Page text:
Any parent daft enough to allow an eight year old to play unsupervised with a £400 iPad deserves all he gets. So no, I am not wasting any sympathy on Lee Neale whose daughter Lily ran him up a £4,000 bill by downloading ‘freemium’ games.
Just as you should know where your children are and who they are with so, as a parent, you should have full control over your child’s access to electronic media. Laissez-faire and giving into peer pressure - aka wails of ‘But all my friends …’ is lousy parenting. You have to be prepared to take a stand.
And not checking your bank account regularly is hardly sensible either. It took Lily four months to rack up that bill between March and July. Her father was alerted to the problem only when his bank froze the account.
Apple refused to give Mr Neale a refund telling him – not unreasonably – that ‘all purchases made on the iTunes store are final.’ The child had, after all, used her father’s password having watched him key it in when downloading free games for her. The problem arose when she started ordering extras for games such as Campus Life, My Horse, Injustice, Hay Day, Gymnastics Events and Smurfs’ Village.
This is not an isolated case. A Windows Phone UK survey earlier this year found that parents are forking out around £30 million a year for unauthorised downloading of material on smartphones and tablet computers such as iPads.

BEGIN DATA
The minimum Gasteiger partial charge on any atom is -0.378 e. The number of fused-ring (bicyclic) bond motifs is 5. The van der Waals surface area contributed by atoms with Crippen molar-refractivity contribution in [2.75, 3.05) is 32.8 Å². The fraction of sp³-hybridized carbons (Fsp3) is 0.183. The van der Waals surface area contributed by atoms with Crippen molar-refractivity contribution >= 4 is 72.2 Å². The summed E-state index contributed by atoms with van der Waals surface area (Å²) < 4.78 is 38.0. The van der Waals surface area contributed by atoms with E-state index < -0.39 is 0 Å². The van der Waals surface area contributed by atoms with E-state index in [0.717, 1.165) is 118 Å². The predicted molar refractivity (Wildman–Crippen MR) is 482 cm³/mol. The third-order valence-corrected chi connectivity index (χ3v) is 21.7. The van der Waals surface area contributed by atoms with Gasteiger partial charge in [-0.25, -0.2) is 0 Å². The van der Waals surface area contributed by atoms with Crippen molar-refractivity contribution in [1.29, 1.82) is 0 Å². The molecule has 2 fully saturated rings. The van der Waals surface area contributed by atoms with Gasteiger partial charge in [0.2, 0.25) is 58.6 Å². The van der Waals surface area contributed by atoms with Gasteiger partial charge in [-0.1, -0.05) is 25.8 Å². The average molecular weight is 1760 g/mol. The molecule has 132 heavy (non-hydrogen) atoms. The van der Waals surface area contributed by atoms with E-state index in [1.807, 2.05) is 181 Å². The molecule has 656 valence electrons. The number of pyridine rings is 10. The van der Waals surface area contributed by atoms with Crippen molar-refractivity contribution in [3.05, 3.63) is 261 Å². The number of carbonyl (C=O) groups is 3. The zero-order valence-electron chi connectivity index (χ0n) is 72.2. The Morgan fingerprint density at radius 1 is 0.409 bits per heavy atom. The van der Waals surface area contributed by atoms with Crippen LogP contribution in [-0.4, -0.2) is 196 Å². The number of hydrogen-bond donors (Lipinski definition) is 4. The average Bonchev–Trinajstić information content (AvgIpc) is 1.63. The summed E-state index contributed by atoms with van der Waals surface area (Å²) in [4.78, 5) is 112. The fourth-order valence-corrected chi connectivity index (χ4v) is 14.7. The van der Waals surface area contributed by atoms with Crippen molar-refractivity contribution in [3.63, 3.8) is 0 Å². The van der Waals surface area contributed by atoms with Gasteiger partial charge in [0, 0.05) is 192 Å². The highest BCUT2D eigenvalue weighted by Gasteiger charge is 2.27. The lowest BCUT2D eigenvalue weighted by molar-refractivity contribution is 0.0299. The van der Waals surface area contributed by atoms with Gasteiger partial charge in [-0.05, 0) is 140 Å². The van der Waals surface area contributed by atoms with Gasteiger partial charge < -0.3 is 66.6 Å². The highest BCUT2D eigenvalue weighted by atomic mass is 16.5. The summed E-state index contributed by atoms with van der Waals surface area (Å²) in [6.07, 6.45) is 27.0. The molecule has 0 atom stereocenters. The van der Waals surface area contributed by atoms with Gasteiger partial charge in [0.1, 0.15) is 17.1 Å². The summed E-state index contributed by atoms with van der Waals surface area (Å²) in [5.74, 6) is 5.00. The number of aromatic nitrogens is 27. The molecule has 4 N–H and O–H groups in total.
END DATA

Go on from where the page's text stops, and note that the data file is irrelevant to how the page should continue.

It’s clever marketing and the Office of Fair Trading has launched an investigation. The problem is that the child is playing a free game until a pop-up, or other offer, appears which can be bought with a single click and charged to a credit card stored on the device. Arguably the children don’t always realise that these items cost ‘real money.’
As usual most parents and adults are underestimating children. Parents should be teaching their children that obtaining things – even virtually – charged to their parent’s account without permission is wrong. Yes, wrong. It isn’t difficult to understand.
In orderly families children are not allowed to order extras in restaurants or put items in supermarket trolleys without permission. The principle is identical.
And as for anger with the companies who market these costly add-ons to children, well perhaps there should be tighter rules, but if parents assertively ensured that their children didn’t purchase then, without customers, the business would collapse. This is within the control of parents – but they will have to get off their mobile phones, get their eyes off the TV screen and take some notice of what their children are actually doing. It’s no good whingeing that it’s someone else’s fault when the children are a few feet away from you, largely ignored until you get the bill.
I’d keep any child of mine well away from these time wasting games anyway. All the evidence shows that the children who go on to do best and achieve most in life are the ones who read books in their spare time. So hide the iPad and take them to a bookshop or library. It’s a lot cheaper.
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